In the early centuries of the Church, in addition to the celebration of Mass, it was customary to hold a so-called vigil, a prayer service in three parts, on the night before a feast day. From this vigil service developed three of the canonical hours; Vespers, Matins, Lauds. The first began in the early evenng and the last was held in the early hours of the morning. This was the arrangement already in the days of Hippolytus in the third century BCE and these were the first “hours.” In the Roman office the threefold division of Matins was re-introduced even after the vigil service had split into Vespers, Matins, and Lauds, and the divisions came to be known as nightwatches or nocturns.
The two remaining hours were added later, under the influence of monasticism. The monks prayed Matins during the night and said Lauds (morning prayer) in the early dawn, then went back to bed.Vespers (evening prayer) were said in late afternoon, and then at bedtime there were devotions in the sleeping quarters (lessons, chapter of faults, abbot’s blessing), which developed into Compline, a sort of second night prayer.
The origin of Compline has given rise to considerable discussion among liturgists. In the past, general opinion ascribed the origin of this Hour to St. Benedict, in the beginning of the 6th century. But some researchers trace its source to St. Basil. Vandepitte states that in his retreat in Pontus (358-362) Basil established Compline, which did not exist prior to his time. Dom Plaine also traced the source of Compline back to the 4th century, finding mention of it in a passage in Eusebius and in another in St. Ambrose, and also in John Cassian.These texts bear witness to the private custom of saying a prayer before retiring to rest. If this was not the canonical Hour of Compline, it was certainly a preliminary step towards it and show end of day prayer to be an ancient custom.
One of the main features of Compline is an examination of conscience, not a particularly favored activity these days. The whole office is meant to be contemplative and in our hectic and troubled times a period of quiet reflection might help more people sleep more soundly. Or perhaps not, as the case may be. Traditionally the same three psalms were prayed each night: 4, 90 and 133. Hence, the psalms could be prayed by heart, often in the dark. These three psalms contain clear references to the night, going to rest, dwelling in the shelter of the Most High, protection of the angels, etc., and so are perfect for the end of the day. In many monasteries it is still the custom to begin the “Great Silence” after Compline, as it was in Brother Cadfael’s day, during which the whole community, including guests, observes silence throughout the night until the morning service the next day.
With Compline, the liturgical day marked by Lauds, Sext, None, and Vespers reached the sacred septenary, “septies in die laudem dixi tibi” (“seven times a day I have given praise to thee)”, while for the night office there was the text: “media nocte surgebam ad confitendum tibi” (“I rose at midnight to give praise to thee”).
In the Armenian daily worship there are two distinct services of communal worship which are recited between Vespers and sleep. These are the Peace Hour and the Rest Hour, although in some localities they are combined, with abbreviations, into a single service.But I love the naming of these offices. Far better to end ones day focused on hours of peace and rest than the way so many do.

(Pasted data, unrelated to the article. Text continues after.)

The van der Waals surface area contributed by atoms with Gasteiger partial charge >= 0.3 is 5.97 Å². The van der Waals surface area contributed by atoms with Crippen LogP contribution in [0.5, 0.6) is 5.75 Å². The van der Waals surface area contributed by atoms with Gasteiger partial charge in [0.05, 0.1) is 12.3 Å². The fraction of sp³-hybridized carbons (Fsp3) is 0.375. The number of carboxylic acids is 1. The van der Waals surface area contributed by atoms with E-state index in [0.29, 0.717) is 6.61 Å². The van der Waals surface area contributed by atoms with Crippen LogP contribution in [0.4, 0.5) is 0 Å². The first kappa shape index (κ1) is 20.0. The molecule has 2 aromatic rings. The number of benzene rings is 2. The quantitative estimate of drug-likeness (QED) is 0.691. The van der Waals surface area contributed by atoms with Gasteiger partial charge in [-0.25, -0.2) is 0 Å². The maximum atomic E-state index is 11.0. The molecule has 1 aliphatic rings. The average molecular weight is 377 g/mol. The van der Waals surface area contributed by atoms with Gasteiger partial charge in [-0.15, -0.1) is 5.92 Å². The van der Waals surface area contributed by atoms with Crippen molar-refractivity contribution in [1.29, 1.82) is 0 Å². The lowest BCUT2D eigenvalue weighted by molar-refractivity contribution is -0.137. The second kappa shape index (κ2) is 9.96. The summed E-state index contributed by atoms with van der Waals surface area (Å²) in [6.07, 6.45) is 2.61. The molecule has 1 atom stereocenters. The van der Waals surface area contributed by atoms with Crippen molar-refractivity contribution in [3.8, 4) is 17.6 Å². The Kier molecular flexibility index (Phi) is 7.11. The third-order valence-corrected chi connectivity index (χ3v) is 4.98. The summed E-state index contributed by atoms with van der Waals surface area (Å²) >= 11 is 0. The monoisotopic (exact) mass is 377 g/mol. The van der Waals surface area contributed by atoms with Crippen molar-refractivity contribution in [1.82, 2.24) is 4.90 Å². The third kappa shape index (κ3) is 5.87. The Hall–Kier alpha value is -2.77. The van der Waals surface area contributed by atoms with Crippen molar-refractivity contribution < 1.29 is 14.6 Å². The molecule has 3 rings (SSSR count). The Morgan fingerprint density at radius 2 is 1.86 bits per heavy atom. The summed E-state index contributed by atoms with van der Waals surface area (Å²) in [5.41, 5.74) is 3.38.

The symbolism of Compline is perhaps my favorite. The hour begins uniquely without introduction, and at once halts for an examination of conscience and an act of contrition. Thus, the hour expresses earnest petition; contrition, plea for protection, and deepest confidence are its main elements. While there are variations among denominations usually first there is a night-prayer hymn, then a consoling chapter prayer, then the psalms and a verse to be recited called the collect. While their is a certain magic to Vespers, going to sleep with a clear conscience and thoughts of being protected in the night while we are most vulnerable has not only emotional but real health benefit. Sleep is restorative and sleep deprivation is a real problem with people today. The collect verses are very appropriate before going to sleep and you don’t have to be a Christian to appreciate the thoughts reflected in these examples.
Be present, O merciful God, and protect us through the hours
of this night, so that we who are wearied by the changes and
chances of this life may rest in your eternal changelessness;
through Jesus Christ our Lord. Amen.
Keep watch, dear Lord, with those who work, or watch, or
weep this night, and give your angels charge over those who
sleep. Tend the sick, Lord Christ; give rest to the weary, bless
the dying, soothe the suffering, pity the afflicted, shield the
joyous; and all for your love’s sake. Amen.
Reading especially the second one I am reminded of policemen, firefighters, emergency services people and hospital and care home workers who in fact work, watch and weep in the night. Whether or not you even believe in God there are real people out there who tend the sick, give rest to the weary, bless the dying and soothe the suffering. Thinking of them and knowing they are out there certainly helps me sleep better.